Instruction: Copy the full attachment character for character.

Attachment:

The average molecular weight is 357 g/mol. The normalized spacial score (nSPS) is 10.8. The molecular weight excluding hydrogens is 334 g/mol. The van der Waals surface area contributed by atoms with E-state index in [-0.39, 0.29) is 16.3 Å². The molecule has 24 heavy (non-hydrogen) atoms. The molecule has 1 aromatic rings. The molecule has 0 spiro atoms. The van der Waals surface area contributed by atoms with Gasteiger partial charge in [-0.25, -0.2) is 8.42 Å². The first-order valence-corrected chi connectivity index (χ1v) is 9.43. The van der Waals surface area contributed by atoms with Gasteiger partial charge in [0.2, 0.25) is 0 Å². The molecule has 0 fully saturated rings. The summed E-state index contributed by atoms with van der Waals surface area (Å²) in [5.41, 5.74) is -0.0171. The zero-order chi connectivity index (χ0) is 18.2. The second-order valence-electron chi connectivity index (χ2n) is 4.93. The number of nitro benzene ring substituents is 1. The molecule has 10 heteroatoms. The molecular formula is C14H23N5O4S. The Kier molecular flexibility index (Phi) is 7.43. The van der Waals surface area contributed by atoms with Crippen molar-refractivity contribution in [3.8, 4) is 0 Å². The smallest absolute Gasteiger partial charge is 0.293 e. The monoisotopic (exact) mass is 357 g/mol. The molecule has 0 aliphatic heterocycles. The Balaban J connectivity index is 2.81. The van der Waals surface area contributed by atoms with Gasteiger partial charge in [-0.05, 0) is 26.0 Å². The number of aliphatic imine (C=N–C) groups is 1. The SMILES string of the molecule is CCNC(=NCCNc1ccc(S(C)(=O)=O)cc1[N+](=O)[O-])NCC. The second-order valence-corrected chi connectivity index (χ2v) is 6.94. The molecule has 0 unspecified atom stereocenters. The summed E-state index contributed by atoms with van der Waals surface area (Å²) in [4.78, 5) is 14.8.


The average molecular weight is 357 g/mol. The normalized spacial score (nSPS) is 10.8. The molecular weight excluding hydrogens is 334 g/mol. The van der Waals surface area contributed by atoms with E-state index in [-0.39, 0.29) is 16.3 Å². The molecule has 24 heavy (non-hydrogen) atoms. The molecule has 1 aromatic rings. The molecule has 0 spiro atoms. The van der Waals surface area contributed by atoms with Gasteiger partial charge in [-0.25, -0.2) is 8.42 Å². The first-order valence-corrected chi connectivity index (χ1v) is 9.43. The van der Waals surface area contributed by atoms with Gasteiger partial charge in [0.2, 0.25) is 0 Å². The molecule has 0 fully saturated rings. The summed E-state index contributed by atoms with van der Waals surface area (Å²) in [5.41, 5.74) is -0.0171. The zero-order chi connectivity index (χ0) is 18.2. The second-order valence-electron chi connectivity index (χ2n) is 4.93. The number of nitro benzene ring substituents is 1. The molecule has 10 heteroatoms. The molecular formula is C14H23N5O4S. The Kier molecular flexibility index (Phi) is 7.43. The van der Waals surface area contributed by atoms with Crippen molar-refractivity contribution in [3.8, 4) is 0 Å². The smallest absolute Gasteiger partial charge is 0.293 e. The monoisotopic (exact) mass is 357 g/mol. The molecule has 0 aliphatic heterocycles. The Balaban J connectivity index is 2.81. The van der Waals surface area contributed by atoms with Gasteiger partial charge in [-0.05, 0) is 26.0 Å². The number of aliphatic imine (C=N–C) groups is 1. The SMILES string of the molecule is CCNC(=NCCNc1ccc(S(C)(=O)=O)cc1[N+](=O)[O-])NCC. The second-order valence-corrected chi connectivity index (χ2v) is 6.94. The molecule has 0 unspecified atom stereocenters. The summed E-state index contributed by atoms with van der Waals surface area (Å²) in [4.78, 5) is 14.8.